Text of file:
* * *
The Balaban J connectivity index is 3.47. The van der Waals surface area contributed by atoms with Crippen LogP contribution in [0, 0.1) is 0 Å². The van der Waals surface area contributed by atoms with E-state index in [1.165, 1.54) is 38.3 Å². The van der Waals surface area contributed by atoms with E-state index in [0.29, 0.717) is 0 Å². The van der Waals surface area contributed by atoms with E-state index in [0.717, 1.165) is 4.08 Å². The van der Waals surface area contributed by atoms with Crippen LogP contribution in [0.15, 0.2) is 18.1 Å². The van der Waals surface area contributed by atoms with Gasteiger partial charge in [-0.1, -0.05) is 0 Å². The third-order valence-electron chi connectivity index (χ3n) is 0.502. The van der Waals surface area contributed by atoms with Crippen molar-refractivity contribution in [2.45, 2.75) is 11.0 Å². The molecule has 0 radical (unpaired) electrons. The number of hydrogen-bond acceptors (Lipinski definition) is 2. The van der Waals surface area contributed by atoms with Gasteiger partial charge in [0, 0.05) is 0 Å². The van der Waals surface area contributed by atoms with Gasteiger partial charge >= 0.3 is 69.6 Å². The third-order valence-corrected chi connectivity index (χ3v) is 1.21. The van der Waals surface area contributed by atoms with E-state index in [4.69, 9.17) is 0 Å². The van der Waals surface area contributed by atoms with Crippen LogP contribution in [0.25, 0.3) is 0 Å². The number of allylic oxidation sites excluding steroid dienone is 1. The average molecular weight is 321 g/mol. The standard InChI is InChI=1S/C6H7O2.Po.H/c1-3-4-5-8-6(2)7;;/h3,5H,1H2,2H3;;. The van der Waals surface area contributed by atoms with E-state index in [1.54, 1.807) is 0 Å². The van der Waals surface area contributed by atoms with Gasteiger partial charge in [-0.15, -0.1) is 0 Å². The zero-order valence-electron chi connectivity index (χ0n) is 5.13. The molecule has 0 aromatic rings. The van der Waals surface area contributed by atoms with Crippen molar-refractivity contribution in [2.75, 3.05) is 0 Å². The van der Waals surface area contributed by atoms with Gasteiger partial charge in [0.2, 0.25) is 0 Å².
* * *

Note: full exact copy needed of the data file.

The Balaban J connectivity index is 3.47. The van der Waals surface area contributed by atoms with Crippen LogP contribution in [0, 0.1) is 0 Å². The van der Waals surface area contributed by atoms with E-state index in [1.165, 1.54) is 38.3 Å². The van der Waals surface area contributed by atoms with E-state index in [0.29, 0.717) is 0 Å². The van der Waals surface area contributed by atoms with E-state index in [0.717, 1.165) is 4.08 Å². The van der Waals surface area contributed by atoms with Crippen LogP contribution in [0.15, 0.2) is 18.1 Å². The van der Waals surface area contributed by atoms with Gasteiger partial charge in [-0.1, -0.05) is 0 Å². The third-order valence-electron chi connectivity index (χ3n) is 0.502. The van der Waals surface area contributed by atoms with Crippen molar-refractivity contribution in [2.45, 2.75) is 11.0 Å². The molecule has 0 radical (unpaired) electrons. The number of hydrogen-bond acceptors (Lipinski definition) is 2. The van der Waals surface area contributed by atoms with Gasteiger partial charge in [0, 0.05) is 0 Å². The van der Waals surface area contributed by atoms with Gasteiger partial charge >= 0.3 is 69.6 Å². The third-order valence-corrected chi connectivity index (χ3v) is 1.21. The van der Waals surface area contributed by atoms with E-state index in [4.69, 9.17) is 0 Å². The van der Waals surface area contributed by atoms with Crippen LogP contribution in [0.25, 0.3) is 0 Å². The number of allylic oxidation sites excluding steroid dienone is 1. The average molecular weight is 321 g/mol. The standard InChI is InChI=1S/C6H7O2.Po.H/c1-3-4-5-8-6(2)7;;/h3,5H,1H2,2H3;;. The van der Waals surface area contributed by atoms with E-state index in [1.54, 1.807) is 0 Å². The van der Waals surface area contributed by atoms with Gasteiger partial charge in [-0.15, -0.1) is 0 Å². The zero-order valence-electron chi connectivity index (χ0n) is 5.13. The molecule has 0 aromatic rings. The van der Waals surface area contributed by atoms with Crippen molar-refractivity contribution in [2.75, 3.05) is 0 Å². The van der Waals surface area contributed by atoms with Gasteiger partial charge in [0.2, 0.25) is 0 Å².